Feb 14, 2009

On Two Lovers

By Evan Louison

When the confines of family are what the American life asks us to find comfort within, it is a comfort from the strain and relentless obstacles of our everyday struggles. We seek loving arms to soothe our brittle skins. Family is the name these arms are supposed to wear on both sleeves, and that comfort is said to be eternal.

Still though, there is that strain. At times those arms may try to hold us so tight that we are left with little in the way of an escape for our desires, for the strength of these confines is unbearable --- it is eternal.

If there can be anymore perfect a questioning of the care and love of family when it comes to how our desires come to treat us, and how we treat those we desire, James Gray’s Two Lovers is it. While many will decry the actions of his characters as childish, or even as one fellow voice referred to them, “suffocating” --- we should look no further than Gray’s picture to find the mystery of love as it finds us, escapes us, and tries to help us in ways that make us run from it.

There is a scene in Two Lovers where Joaquin Phoenix’ Leonard is stuck outside a club in Manhattan, not allowed back in, and dejectedly accepts just to go home, call it a night. He lives in Brooklyn South and is waiting for someone who isn’t coming out, a woman who will nearly be his undoing. He holds up his hand and calls for a taxi only to take his hand down again and turn away. “Who’am I kidding, I can’t take a taxi…” he mutters and trudges slouched down the street towards the train. It’s these kinds of choices in the story for only a second of time that serve to make the work feel on the cusp of something real, warm and living. Without granting its characters these spare moments, cold and yet more human than we might come to expect, common thought would direct us to critique Gray's work on its superficial graces alone. These stories are not romanticized New York situations soaked in archaic drama and they are not the blistering, unflatteringly flat lives of America’s roaring teenage twenties. Gray trades in classically painted pathologies, yet unlike his previous works, which are bathed in violence, this one is painted with lust and want. All Gray's protagonists search for something, some kind of redemption. As Mark Whalberg’s character Leo in The Yards says to his mother, “I know I can never redeem myself…”, we believe more and more that he should and will try to do just that.

When asked about the film, Gray referenced Shakespeare’s Measure to Measure for its portrayal of a dilemma that shakes a character’s life. In the play, Isabella, a nun, is broached with the position of having to plead for her brother’s life to an authority not her own. Her brother Claudio has been sentenced to death for fornication, and it is only up to Angelo, the judge who has the power to grant clemency in the case. When she goes and makes her petition known, Angelo’s response is an impasse for her. As Gray puts it, “He says, sure I’ll spare your brother’s life. But you’ve gotta fuck me first.” After a short pause he raises one hand and says, “That’s perfect.”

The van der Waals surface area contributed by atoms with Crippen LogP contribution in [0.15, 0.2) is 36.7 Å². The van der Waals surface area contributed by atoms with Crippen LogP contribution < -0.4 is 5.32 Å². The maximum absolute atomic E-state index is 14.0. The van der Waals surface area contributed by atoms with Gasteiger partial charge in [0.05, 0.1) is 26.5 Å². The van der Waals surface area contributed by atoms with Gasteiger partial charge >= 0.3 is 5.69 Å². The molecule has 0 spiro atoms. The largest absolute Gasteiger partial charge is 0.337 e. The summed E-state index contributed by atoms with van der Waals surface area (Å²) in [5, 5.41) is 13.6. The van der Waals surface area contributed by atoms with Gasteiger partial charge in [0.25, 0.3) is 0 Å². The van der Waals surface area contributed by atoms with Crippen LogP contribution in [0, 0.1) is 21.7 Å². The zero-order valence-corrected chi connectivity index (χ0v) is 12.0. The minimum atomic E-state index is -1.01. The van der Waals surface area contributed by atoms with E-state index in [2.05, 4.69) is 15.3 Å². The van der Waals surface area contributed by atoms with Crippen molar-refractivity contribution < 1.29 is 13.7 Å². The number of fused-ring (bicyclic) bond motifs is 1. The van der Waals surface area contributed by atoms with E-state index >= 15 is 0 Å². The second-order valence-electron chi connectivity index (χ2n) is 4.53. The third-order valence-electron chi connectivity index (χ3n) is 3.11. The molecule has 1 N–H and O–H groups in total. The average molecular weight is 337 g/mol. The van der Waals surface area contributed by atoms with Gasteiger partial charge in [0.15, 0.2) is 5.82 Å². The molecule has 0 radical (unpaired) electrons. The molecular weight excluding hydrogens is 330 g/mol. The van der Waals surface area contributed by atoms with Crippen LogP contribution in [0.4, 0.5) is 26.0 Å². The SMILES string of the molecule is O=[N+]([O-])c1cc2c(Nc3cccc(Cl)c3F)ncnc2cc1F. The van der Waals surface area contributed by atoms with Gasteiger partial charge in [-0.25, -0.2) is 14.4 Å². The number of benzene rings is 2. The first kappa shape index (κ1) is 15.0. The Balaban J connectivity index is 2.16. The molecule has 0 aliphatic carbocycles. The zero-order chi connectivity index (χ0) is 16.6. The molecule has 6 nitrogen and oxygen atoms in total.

The dilemma of the character Leonard, played with ferocious, awkward and nervous intensity by Joaquin Phoenix (topping a triumvirate of progressively intense performances under Gray’s direction), is clearly decipherable from the moment we first meet him, staggering towards ill-fated attempts at an escape from the life he seems stuck so helplessly in, across the Sheepshead Bay footbridge in Brighton Beach. This is a young man, trapped in a situation of a loving, caring family that wants what’s truly best for their child, and truly thinks they know what that is - to marry into the clan. Leonard's parents, played by the intangible, pitch perfect Isabella Rosellini and Moni Moshonov, believe they've found their son a suitable wife. Played by the wonderful Vinessa Shaw (remember Hocus Pocus?) It is up to Leonard to decide, is it this world or the next one which begs his presence? Which can he want more?

Leonard seems destined to blindly love and desire, tempting destruction by the other side, the unknown represented in the fleeting, mysterious love of Gwneth Paltrow’s Michelle. Hers is a beauty that is as elusive as she is calmly frustrating to observe. Leonard’s desire is tenfold upon every refusal and brushing off he experiences in chasing her, his every growing frustration paramount to nothing else except the watchful and misguided gaze of his mother. Rossellini isn’t really as “shrill” as one other observer called her recently, but actually quite insightful in understanding the true benevolence that exists in every old-fashioned parent’s wishes for their child.

I find myself surprised as to not have a single hesitant ounce in me that is ashamed to admit I am touched and questioned by the work of James Gray. There is something in his work that yearns for more than the physicalities of our everyday, of our bodies, and our need for comfort. Yes, of course I question the overbearing masculinity of his work, and the archetypical nature of his stories’ women (they are usually either Queen Mother or Seductress). But all the more I question the reasoning behind those who would refute the use of such archetypical roles in his films as unnecessary or antique, as “overbearing.” It is foolish to expect that we are free of these characters in our modernity, that these questions bear no important need to be examined yet again. We should not find his worldview to be poisonous or old fashioned, we should understand it as it wishes to be understood --- as something recurrent in us like a old feeling swept under the rug of our intelligence and stirred up again, to flash in our face by yearnings and the puzzling times they may breed for us.